And I didn’t exactly rise to the occasion. I became defensive. I took things personally. I was overwhelmed and constantly, constantly frustrated. I was frustrated when I had disagreements but felt like I had no right to argue. I was frustrated when I absolutely agreed with input because I was embarrassed I hadn’t thought of them myself. When people suggested any kind of plot changes I wondered if my story could survive another restructuring or if it would just collapse into the heap of garbage it clearly was. I started to get mini-panic attacks whenever I opened Final Draft.

I made it to Christmas when I got a bit of a break and used it to focus on other writing – writing that was all my own, writing that I still liked. I felt a bit better. Then I was reminded by the most level headed person I know – my mother – that I was allowed to be emotional and defensive about my ideas, but only when it actually mattered. So I wrote a five list of things in my script that I wanted to fight for no matter what – hills to die on, so to speak. Then I cut the list down to three because five is too many. My mother also helpfully reminded me I had been to the Toronto Film School, where I had built a support system I was still allowed to use. When I needed to cut off 30 pages of a particularly messy draft that I could barely stomach reading anymore, I asked my old classmate, Nick Peterson, for help, and he came through for me. After that, I wrote another draft, then another, and another after that and eventually I got a text from my director which proclaimed that “this script is starting to feel like a movie.”.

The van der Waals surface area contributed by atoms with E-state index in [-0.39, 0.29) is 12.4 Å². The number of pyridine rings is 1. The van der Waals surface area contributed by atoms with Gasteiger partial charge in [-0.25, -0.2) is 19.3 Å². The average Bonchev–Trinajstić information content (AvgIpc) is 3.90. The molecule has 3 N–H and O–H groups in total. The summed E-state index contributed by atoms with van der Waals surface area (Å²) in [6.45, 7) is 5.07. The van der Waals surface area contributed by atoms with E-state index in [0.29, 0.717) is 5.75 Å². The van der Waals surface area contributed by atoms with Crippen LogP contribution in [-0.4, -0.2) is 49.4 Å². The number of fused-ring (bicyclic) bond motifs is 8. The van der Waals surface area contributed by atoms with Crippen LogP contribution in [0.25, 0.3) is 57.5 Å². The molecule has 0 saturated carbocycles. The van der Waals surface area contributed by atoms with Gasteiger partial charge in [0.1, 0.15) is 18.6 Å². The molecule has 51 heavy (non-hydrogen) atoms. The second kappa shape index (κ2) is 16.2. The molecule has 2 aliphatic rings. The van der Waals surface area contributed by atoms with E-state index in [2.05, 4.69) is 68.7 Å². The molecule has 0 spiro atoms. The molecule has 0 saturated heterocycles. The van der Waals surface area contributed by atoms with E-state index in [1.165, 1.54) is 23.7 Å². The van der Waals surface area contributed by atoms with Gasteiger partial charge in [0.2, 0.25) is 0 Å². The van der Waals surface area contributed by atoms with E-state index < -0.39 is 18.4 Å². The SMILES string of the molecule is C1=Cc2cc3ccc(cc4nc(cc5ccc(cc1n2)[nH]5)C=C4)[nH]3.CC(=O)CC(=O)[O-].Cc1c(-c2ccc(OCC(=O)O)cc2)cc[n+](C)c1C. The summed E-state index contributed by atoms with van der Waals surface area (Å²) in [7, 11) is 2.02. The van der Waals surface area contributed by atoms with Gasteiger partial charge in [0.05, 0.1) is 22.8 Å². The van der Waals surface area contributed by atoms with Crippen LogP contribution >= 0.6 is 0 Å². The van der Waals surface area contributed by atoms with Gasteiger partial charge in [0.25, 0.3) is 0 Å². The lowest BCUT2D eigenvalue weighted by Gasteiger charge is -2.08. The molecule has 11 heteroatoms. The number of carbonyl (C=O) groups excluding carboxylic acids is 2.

At the end of March, I took a leaner, richer and ultimately better script to Los Angeles for meetings with various producers, casting directors and packaging agents. Those who read it mostly liked it. Whether they like it enough to work with us to get the movie made is entirely another matter – I’m pretty at peace with whatever comes next. I feel like I’ve done my job. And while it feels much less exciting now than it did when I first optioned the script a year ago, it feels better, because I’ve put the work in. I’ve earned it.

Mika Rekai, a screenwriter and journalist from Toronto, is a graduate of the Writing for Film & Television program at Toronto Film School. She is the creator of comedy web series, AntiSocial. A College Girl’s Guide to Pornography is her first feature.

Toronto Film School